Starting July 1, all employees of the University of Washington will receive an unlimited, employer-paid transit pass.
It’s hard to think of a better policy for this moment. Just last fall, our regional light rail system finally extended into the heart of the U-district and up to Northgate, greatly expanding fast, frequent transit service to the UW campus. In-person work is resuming, and transit agencies are desperate for riders to return after over two years of pandemic-depressed ridership. And, with the latest report from the Intergovernmental Panel on Climate Change warning that we are in a “now or never” moment to limit global warming, shifting to sustainable transportation has never been more urgent, given that transportation accounts for our city’s and state’s largest contribution to carbon emissions by a mile.
But this isn’t a simple story of an enlightened employer stepping up to do the right thing. It took a years-long struggle by UW workers, labor unions, community groups, and transit and environmental advocates to achieve this progress.
In fact, the University of Washington has lagged behind its peers. When the coalition that fought for this benefit first came together, many other major employers already provided a universal ORCA pass as a standard employee benefit: King County and the City of Seattle; Swedish Hospital and Seattle Children’s Hospital; Seattle Pacific University; Microsoft and other tech companies.
At the UW, by contrast, employees who wanted a transit pass had to pay about $50 a month. This affected employee commute choices. As Rosemary Bryson, a Patient Services Specialist at UW Medical Center, explained at the time: “I drive every day. I have 12-hour days. I would like to have the option to take a bus or train some days, but I can’t afford a U-PASS and drive. But I need to drive some days.”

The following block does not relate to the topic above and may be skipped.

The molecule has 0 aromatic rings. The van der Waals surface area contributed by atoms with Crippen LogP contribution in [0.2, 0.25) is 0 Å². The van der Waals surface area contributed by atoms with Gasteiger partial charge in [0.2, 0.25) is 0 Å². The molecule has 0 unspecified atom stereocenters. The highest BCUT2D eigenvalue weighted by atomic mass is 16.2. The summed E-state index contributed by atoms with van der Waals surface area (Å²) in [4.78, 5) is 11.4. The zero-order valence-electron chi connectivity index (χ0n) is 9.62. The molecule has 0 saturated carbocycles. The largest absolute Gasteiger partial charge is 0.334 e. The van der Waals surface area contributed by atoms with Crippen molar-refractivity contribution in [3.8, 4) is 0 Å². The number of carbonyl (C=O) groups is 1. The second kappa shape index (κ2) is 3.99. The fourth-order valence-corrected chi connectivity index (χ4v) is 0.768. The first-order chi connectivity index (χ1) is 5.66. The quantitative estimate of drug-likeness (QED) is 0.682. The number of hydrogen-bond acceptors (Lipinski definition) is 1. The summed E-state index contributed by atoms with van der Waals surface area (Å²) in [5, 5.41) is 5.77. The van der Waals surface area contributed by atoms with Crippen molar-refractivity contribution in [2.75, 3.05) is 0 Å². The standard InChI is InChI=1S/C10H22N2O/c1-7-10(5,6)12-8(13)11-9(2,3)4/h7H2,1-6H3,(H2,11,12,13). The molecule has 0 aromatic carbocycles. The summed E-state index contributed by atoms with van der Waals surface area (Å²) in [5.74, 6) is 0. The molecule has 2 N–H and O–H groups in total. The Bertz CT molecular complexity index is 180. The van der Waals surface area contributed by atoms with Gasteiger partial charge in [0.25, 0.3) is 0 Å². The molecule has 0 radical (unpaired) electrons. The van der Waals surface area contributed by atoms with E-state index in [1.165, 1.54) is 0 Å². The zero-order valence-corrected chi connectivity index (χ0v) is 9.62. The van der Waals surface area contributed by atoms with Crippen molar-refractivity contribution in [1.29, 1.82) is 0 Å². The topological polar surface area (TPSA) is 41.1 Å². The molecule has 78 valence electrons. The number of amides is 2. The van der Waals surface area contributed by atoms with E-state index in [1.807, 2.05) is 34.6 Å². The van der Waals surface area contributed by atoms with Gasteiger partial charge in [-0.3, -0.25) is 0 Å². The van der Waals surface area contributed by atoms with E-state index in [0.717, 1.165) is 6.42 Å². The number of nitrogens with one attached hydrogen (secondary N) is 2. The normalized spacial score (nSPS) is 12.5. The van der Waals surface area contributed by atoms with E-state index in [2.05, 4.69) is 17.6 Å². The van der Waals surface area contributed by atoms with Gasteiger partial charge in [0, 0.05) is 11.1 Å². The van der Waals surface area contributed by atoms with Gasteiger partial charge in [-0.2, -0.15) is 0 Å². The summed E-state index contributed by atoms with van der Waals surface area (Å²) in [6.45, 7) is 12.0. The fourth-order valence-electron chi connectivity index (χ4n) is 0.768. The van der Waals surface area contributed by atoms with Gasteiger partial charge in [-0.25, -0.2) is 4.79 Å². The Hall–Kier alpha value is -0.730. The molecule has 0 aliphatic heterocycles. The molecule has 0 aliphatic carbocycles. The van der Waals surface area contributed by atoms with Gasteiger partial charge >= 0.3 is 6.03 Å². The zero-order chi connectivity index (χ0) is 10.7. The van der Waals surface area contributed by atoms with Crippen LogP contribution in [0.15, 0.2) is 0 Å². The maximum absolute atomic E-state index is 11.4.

Not surprisingly, 40% of UW staff and faculty opted not to spend $50 of their paycheck each month on a transit pass. Over a third of employee commute trips were single-occupancy vehicle (SOV) trips, adding to the UW’s carbon footprint and making traffic congestion worse.
That’s why labor unions such as SEIU 925 and UAW 4121 joined with groups such as the Sierra Club and the Transit Riders Union to push the University of Washington to do better.
The story goes all the way back to 2016, when the UW was beginning the public process to update its Seattle Campus Master Plan. Since the planned long-term expansion of the university would have major impacts, unions and community allies saw a chance to push for improvements that would truly benefit workers and the wider community.
By 2018, employer-paid transit passes had crystallized as one clear demand. UW workers and community allies held rallies, stopped traffic, wrote letters, enlisted the support of elected officials, delivered petitions, and testified at meetings. At the same time, unions representing different parts of the UW workforce made transit passes a priority in bargaining their contracts. And even after winning the free U-PASS in negotiations, campus unions had to mobilize and seek third party grievance arbitration when UW tried to back out of its commitment to provide the benefit to all members.
With sustained pressure from the inside and the outside, by the end of 2019 nearly all unionized UW employees had successfully bargained this benefit. But that still left behind over 10,000 non-union professional staff and faculty. So the coalition kept pushing.
Finally, late last year, the University of Washington announced that it would consider extending fully subsidized transit passes to all employees. The final decision was made at the Board of Regents meeting this March, and the benefit takes effect on July 1.
The moral of this story is that progress doesn’t happen without a fight. It’s a lesson that’s been demonstrated a lot lately. We’re seeing hometown company Starbucks resist a new upsurge of worker organizing, even while enhancing worker benefits in response to the pressure. Amazon’s “Climate Pledge” suddenly arrived when tech workers at the company organized and walked out en masse. And at the University of Washington, several groups of non-union employees, from librarians to research scientists, have recently voted to unionize, recognizing the power that comes from collective action. The bosses don’t give us things out of the kindness of their hearts, they respond to pressure. And, though it can take a long time, when we fight, we win!